Tiritiri Matangi Island lies in the Hauraki Gulf of New Zealand, 4 km east of the Whangaparaoa Peninsula in the North Island and 30 km north east of Auckland. The 2.2 km² island is a nature reserve managed under the supervision of New Zealand's Department of Conservation and is noted for its bird life, including the kiwi and the takahe.The name, meaning "tossed by the wind" in MÄori, is often popularly shortened to Tiritiri.
The first people to settle on Tiritiri Matangi were MÄori of the Kawerau iwi. Later, members of the Ngati Paoa moved to Tiritiri Matangi until about 1700, when the Kawerau regained control of the island and remained until forced to retreat to Waikato in 1821 when Hongi Hika attacked from the north.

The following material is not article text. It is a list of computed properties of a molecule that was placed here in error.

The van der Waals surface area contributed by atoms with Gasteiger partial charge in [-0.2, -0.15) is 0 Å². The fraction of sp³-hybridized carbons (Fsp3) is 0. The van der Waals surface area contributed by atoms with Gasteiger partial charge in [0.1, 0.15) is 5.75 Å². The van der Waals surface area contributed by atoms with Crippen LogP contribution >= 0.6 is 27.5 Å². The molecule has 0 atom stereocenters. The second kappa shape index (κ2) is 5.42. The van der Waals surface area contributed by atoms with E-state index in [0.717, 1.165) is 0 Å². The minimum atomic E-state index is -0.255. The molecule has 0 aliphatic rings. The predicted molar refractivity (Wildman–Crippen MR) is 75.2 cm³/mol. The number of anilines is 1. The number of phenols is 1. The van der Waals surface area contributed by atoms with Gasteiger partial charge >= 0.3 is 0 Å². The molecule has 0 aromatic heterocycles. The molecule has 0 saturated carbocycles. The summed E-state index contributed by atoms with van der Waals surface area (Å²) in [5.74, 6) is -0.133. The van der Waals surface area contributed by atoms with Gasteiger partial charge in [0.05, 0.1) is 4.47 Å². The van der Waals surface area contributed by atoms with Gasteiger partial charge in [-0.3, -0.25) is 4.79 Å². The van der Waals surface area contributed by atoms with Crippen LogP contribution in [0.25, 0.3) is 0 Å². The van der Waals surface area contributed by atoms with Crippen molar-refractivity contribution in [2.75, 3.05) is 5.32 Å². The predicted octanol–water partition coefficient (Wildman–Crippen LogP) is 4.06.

European (Pakeha) settlers arrived in the early 1800s. When the Kawerau returned, friction ensued as both peoples had a claim to the island. In 1867 the MÄori Land Court granted title to the government.
The island was farmed from 1894 to 1971 when the lease expired and management was vested in the Hauraki Gulf Maritime Park Board, which ceased farming operations.
It was hoped that native forest would regenerate naturally, making the island a suitable habitat for native bird life, as it lacked introduced predators such as mustelids, present on the mainland. However, afforestation seemed to be happening very slowly and a large number of volunteers was recruited to plant saplings and sow tree seeds. Over 280,000 native trees and shrubs were planted in the revegetation project from 1984 to 1994.